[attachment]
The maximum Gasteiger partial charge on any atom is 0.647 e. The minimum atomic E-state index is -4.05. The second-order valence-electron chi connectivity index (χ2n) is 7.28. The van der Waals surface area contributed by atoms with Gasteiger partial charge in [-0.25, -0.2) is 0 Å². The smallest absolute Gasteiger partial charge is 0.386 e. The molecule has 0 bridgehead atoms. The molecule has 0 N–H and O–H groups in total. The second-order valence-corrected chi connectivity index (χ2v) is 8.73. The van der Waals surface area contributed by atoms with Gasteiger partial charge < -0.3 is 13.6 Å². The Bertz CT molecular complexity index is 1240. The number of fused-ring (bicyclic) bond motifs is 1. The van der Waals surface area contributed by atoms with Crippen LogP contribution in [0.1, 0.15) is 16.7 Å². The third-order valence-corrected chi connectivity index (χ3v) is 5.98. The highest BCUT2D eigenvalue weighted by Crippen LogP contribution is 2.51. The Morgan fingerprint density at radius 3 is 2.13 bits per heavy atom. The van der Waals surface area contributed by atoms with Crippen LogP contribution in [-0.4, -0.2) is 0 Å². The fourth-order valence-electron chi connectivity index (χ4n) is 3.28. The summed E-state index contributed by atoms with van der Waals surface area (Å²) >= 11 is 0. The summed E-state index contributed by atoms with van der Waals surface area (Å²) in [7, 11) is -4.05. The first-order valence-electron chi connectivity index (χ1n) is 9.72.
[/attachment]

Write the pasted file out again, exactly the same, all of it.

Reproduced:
The maximum Gasteiger partial charge on any atom is 0.647 e. The minimum atomic E-state index is -4.05. The second-order valence-electron chi connectivity index (χ2n) is 7.28. The van der Waals surface area contributed by atoms with Gasteiger partial charge in [-0.25, -0.2) is 0 Å². The smallest absolute Gasteiger partial charge is 0.386 e. The molecule has 0 bridgehead atoms. The molecule has 0 N–H and O–H groups in total. The second-order valence-corrected chi connectivity index (χ2v) is 8.73. The van der Waals surface area contributed by atoms with Gasteiger partial charge < -0.3 is 13.6 Å². The Bertz CT molecular complexity index is 1240. The number of fused-ring (bicyclic) bond motifs is 1. The van der Waals surface area contributed by atoms with Crippen LogP contribution in [0.1, 0.15) is 16.7 Å². The third-order valence-corrected chi connectivity index (χ3v) is 5.98. The highest BCUT2D eigenvalue weighted by Crippen LogP contribution is 2.51. The Morgan fingerprint density at radius 3 is 2.13 bits per heavy atom. The van der Waals surface area contributed by atoms with Crippen LogP contribution in [-0.4, -0.2) is 0 Å². The fourth-order valence-electron chi connectivity index (χ4n) is 3.28. The summed E-state index contributed by atoms with van der Waals surface area (Å²) >= 11 is 0. The summed E-state index contributed by atoms with van der Waals surface area (Å²) in [7, 11) is -4.05. The first-order valence-electron chi connectivity index (χ1n) is 9.72.